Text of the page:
Carboex SA v Louis Dreyfus Commodities Suisse SA  EWHC 1165 (Comm)
The Appellant Charterer had entered into a berth charter with the Respondent Owner on an amended AmWelsh voyage charterparty form. The charterparty provided for the transport of coal by four vessels from Indonesia to Spain.
Under clause 40 of the charterparty, time was to run from 12 hours after the vessel’s arrival at berth once notice of readiness had been tendered. If a berth was not available at that time, provided that this was not due to any fault on the Charterer’s part, laytime commenced 12 hours after the first permissible tide, whether the vessel was in berth or not. Clause 9 of the charterparty provided that time would not count where strikes, or any other causes beyond the Charterer’s control, delayed or prevented discharge, unless the vessel was already on demurrage.
After the vessels arrived at the discharge port and tendered notices of readiness, discharge was delayed by around two weeks due to port congestion. This congestion was caused by a nationwide Spanish haulage strike. The strike ended before each of the vessels berthed, and did not cause any interruption in the actual discharge process.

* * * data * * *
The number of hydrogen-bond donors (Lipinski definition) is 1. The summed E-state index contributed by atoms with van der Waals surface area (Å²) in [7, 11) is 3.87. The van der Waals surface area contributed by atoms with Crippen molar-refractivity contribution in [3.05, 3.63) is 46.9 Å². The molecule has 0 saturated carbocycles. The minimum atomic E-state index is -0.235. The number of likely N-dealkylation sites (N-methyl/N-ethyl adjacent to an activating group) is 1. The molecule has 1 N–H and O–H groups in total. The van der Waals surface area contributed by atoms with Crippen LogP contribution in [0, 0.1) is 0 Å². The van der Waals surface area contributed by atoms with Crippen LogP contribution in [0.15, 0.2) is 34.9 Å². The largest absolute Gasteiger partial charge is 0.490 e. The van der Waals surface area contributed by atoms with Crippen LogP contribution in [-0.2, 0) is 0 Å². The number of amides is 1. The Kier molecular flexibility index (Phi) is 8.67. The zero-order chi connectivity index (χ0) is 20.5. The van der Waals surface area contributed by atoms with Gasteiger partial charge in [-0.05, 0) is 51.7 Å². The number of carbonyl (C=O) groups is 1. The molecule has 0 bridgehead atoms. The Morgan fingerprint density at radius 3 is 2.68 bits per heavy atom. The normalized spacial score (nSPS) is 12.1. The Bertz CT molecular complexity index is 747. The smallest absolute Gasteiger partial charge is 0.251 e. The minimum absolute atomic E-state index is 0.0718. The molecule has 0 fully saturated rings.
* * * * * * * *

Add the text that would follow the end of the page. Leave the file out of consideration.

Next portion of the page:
The Owner brought a claim in arbitration for demurrage, submitting that the effect of the “whether in berth or not” provision in clause 40 was that the Charterer bore the risk of delay due to congestion. The Charterer argued that this provision had no effect on the construction of the exceptions in clause 9.
The tribunal found that the Charterer could not rely on the exception in clause 9, as the strike had ended by the time the vessels berthed. The Charterer appealed.
In allowing the appeal, the Court found that the “whether in berth or not” provision did no more than start the laytime clock ticking. The exceptions clause was to be construed as a free-standing provision. Further, the ordinary meaning of the words in clause 9 covered delay in discharging caused by congestion due to the after-effects of a strike that had ended. They also covered delay in discharging caused by congestion due to a strike where the vessel arrived after the strike had ended. As a result, the tribunal had been wrong to conclude that the Charterer did not have the protection of the exceptions in clause 9 of the charterparty.